It looks to me like makers of floppy to usb adapters [] are going to be in for a boon.

  • by tepples ( 727027 ) <tepples@gm a i l . c om> on Sunday April 25, 2010 @09:01AM (#31973410) Homepage Journal

    Slightly faster than burning, but recording a full floppy still takes some time definitely not instant.

    "no fucking burning": you don't have to start a separate application (such as Nero, InfraRecorder, or Brasero) and create a "new project" to put files on a floppy. Instead, floppies mount like SD cards or USB flash drives (or more accurately vice versa).

    But I do wish we had disposable USB drives. If they now sell 32GB USB drives for $60, why can't they make a 256MB USB drive for $1?

    USB is still patented. Even after the patents expire sometime around 2020, there's still the cost of a connector, a PCB, a case, and a drive controller, which don't vary based on capacity. It's not like CD-R, where you can go from jewel boxes to a spindle to save money.

  • Re:Reminder (Score:2, Informative)

    by jawtheshark ( 198669 ) * <> on Sunday April 25, 2010 @09:10AM (#31973482) Homepage Journal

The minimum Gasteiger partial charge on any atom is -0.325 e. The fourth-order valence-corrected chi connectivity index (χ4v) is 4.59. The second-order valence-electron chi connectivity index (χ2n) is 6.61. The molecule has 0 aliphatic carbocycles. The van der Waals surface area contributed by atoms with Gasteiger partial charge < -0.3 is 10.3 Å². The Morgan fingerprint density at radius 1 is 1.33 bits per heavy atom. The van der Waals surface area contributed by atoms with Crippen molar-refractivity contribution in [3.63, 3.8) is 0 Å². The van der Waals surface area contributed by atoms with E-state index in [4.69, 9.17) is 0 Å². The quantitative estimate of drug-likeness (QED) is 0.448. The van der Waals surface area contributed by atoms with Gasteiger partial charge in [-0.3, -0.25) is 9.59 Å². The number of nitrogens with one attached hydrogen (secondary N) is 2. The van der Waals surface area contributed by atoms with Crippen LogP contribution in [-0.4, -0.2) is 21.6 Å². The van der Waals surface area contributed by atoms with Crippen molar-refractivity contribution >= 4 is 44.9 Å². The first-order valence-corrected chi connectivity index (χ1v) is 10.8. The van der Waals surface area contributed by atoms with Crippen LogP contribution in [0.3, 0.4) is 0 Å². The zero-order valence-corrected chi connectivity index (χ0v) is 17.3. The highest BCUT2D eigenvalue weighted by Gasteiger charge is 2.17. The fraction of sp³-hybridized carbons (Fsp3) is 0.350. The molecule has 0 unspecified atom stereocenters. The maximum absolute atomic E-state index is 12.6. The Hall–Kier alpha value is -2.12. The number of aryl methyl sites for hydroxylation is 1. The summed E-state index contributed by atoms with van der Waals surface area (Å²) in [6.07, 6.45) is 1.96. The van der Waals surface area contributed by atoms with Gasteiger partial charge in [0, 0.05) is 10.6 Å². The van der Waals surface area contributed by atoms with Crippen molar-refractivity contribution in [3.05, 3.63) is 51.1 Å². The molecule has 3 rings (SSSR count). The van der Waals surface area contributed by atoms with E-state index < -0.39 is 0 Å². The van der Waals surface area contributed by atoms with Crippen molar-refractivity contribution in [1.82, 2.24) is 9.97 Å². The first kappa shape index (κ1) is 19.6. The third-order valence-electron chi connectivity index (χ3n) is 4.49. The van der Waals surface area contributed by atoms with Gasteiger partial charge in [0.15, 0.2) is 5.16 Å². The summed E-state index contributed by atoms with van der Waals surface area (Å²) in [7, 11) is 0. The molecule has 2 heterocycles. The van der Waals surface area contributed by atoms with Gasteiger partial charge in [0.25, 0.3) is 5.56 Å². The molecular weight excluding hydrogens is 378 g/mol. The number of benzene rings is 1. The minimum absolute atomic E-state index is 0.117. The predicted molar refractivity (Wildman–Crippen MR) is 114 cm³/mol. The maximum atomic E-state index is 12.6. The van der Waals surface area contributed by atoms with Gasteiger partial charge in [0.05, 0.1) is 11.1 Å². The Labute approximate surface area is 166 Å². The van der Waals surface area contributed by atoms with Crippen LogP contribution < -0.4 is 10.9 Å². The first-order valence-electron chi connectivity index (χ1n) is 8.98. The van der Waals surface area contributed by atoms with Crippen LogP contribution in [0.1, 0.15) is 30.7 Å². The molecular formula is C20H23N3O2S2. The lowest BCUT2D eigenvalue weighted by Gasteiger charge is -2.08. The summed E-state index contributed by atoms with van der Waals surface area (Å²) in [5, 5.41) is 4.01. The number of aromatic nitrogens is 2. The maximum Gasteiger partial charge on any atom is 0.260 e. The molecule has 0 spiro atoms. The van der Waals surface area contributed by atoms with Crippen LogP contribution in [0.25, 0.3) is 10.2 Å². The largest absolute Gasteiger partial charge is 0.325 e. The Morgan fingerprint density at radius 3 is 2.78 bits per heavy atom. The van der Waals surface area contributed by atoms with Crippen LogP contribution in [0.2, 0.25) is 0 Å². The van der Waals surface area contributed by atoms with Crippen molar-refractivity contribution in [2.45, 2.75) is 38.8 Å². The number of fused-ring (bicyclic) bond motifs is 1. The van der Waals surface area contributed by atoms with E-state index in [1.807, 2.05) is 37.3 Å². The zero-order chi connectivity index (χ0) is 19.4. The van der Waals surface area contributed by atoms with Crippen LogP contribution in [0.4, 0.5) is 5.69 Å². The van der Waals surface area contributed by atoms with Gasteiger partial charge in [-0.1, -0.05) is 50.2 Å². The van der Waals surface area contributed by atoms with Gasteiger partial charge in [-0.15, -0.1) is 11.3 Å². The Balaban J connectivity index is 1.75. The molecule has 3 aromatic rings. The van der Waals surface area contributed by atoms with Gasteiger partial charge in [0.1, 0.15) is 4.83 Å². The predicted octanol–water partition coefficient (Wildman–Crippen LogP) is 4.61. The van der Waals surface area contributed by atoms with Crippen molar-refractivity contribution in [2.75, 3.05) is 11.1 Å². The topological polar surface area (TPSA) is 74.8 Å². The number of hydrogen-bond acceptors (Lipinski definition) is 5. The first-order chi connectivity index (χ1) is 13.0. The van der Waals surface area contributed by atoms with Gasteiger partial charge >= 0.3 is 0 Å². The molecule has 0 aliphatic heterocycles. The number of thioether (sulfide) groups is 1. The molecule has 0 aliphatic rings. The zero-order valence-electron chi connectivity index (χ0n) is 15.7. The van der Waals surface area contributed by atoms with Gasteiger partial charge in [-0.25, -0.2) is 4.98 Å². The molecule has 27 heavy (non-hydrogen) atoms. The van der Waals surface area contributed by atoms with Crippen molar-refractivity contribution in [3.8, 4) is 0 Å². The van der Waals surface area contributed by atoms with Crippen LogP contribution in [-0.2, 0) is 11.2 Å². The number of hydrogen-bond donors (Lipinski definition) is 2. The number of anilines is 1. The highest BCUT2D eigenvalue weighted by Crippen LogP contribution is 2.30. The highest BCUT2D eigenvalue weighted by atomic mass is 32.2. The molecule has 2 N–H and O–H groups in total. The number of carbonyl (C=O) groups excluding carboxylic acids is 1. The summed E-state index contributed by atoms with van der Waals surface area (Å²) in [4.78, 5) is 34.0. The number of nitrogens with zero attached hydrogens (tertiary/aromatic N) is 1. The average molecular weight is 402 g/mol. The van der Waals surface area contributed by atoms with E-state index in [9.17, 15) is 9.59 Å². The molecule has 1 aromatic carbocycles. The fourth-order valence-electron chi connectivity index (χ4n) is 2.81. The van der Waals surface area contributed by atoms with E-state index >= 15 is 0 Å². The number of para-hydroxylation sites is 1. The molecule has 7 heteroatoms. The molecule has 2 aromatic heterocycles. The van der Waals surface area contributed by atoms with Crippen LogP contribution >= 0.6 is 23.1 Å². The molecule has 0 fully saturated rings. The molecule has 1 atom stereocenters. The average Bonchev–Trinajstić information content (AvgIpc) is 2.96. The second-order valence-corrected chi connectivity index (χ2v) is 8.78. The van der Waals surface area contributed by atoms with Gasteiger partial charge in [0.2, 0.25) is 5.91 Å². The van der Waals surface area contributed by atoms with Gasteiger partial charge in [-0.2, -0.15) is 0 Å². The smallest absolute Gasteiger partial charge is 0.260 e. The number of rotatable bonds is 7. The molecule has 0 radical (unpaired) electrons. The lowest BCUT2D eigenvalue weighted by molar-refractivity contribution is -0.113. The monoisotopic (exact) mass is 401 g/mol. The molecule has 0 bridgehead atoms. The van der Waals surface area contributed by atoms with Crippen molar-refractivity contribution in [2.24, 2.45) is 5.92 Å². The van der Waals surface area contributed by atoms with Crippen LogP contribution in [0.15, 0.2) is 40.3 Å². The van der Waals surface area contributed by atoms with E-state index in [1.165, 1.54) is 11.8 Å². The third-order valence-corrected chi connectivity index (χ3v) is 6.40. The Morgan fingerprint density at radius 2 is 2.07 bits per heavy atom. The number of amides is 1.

I have installed XP on numerous SATA-only machines using a WinXP Pro Volume License CD with only SP2 (and later SP3) without any problem. No, they didn't have emulation at all.

    Yes, a SP1 or even SP0 will need the manufacturer disks, but not anything beyond.

  • by jo_ham ( 604554 ) <joham999@gmai[ ]om ['l.c' in gap]> on Sunday April 25, 2010 @10:05AM (#31974006)

    I can't work out if you're being sarcastic or not.

    DAT dropped right off the radar, superceded by MiniDisc in the pro market. Betacam was the standard in professional video for years, and has evolved into HDCAM and continues to go on. If you watched TV in the late 80s, the 90s and all of the 2000's then you have definitely watched a *lot* of VT coming of a Betacam deck. HDV has firmly established itself in the consumer market, and you pretty much get s/pdif for free on all audio gear these days.